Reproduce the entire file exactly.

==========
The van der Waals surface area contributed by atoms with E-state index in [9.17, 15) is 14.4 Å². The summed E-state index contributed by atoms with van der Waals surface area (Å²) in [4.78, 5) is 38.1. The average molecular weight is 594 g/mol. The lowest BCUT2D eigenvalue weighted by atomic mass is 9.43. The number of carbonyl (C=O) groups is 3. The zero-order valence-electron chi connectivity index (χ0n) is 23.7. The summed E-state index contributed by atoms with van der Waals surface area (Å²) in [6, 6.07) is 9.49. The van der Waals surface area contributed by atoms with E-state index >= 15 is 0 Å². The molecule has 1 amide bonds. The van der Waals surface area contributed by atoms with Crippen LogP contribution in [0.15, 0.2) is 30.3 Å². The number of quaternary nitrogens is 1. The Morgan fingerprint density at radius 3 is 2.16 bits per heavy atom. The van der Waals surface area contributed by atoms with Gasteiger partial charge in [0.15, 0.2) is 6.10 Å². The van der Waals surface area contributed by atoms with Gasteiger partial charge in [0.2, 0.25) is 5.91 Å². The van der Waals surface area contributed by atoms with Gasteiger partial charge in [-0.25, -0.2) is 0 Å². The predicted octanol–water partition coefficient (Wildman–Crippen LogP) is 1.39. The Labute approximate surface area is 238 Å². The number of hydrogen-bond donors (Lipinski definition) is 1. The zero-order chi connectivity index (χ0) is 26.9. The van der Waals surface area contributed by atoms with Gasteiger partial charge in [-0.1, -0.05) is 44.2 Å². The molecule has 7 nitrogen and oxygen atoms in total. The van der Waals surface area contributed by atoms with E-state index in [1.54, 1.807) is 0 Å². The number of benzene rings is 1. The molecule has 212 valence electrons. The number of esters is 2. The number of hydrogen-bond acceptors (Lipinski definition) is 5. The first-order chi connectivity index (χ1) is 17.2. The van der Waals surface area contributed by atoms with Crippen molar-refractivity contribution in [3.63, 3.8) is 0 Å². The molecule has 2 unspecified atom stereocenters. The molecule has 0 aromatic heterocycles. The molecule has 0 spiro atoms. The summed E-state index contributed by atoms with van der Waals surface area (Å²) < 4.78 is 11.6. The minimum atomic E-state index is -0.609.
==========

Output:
The van der Waals surface area contributed by atoms with E-state index in [9.17, 15) is 14.4 Å². The summed E-state index contributed by atoms with van der Waals surface area (Å²) in [4.78, 5) is 38.1. The average molecular weight is 594 g/mol. The lowest BCUT2D eigenvalue weighted by atomic mass is 9.43. The number of carbonyl (C=O) groups is 3. The zero-order valence-electron chi connectivity index (χ0n) is 23.7. The summed E-state index contributed by atoms with van der Waals surface area (Å²) in [6, 6.07) is 9.49. The van der Waals surface area contributed by atoms with E-state index >= 15 is 0 Å². The molecule has 1 amide bonds. The van der Waals surface area contributed by atoms with Crippen LogP contribution in [0.15, 0.2) is 30.3 Å². The number of quaternary nitrogens is 1. The Morgan fingerprint density at radius 3 is 2.16 bits per heavy atom. The van der Waals surface area contributed by atoms with Gasteiger partial charge in [0.15, 0.2) is 6.10 Å². The van der Waals surface area contributed by atoms with Gasteiger partial charge in [0.2, 0.25) is 5.91 Å². The van der Waals surface area contributed by atoms with Gasteiger partial charge in [-0.25, -0.2) is 0 Å². The predicted octanol–water partition coefficient (Wildman–Crippen LogP) is 1.39. The Labute approximate surface area is 238 Å². The number of hydrogen-bond donors (Lipinski definition) is 1. The zero-order chi connectivity index (χ0) is 26.9. The van der Waals surface area contributed by atoms with Gasteiger partial charge in [-0.1, -0.05) is 44.2 Å². The molecule has 7 nitrogen and oxygen atoms in total. The van der Waals surface area contributed by atoms with E-state index in [1.54, 1.807) is 0 Å². The number of benzene rings is 1. The molecule has 212 valence electrons. The number of esters is 2. The number of hydrogen-bond acceptors (Lipinski definition) is 5. The first-order chi connectivity index (χ1) is 17.2. The van der Waals surface area contributed by atoms with Crippen molar-refractivity contribution in [3.63, 3.8) is 0 Å². The molecule has 2 unspecified atom stereocenters. The molecule has 0 aromatic heterocycles. The molecule has 0 spiro atoms. The summed E-state index contributed by atoms with van der Waals surface area (Å²) < 4.78 is 11.6. The minimum atomic E-state index is -0.609.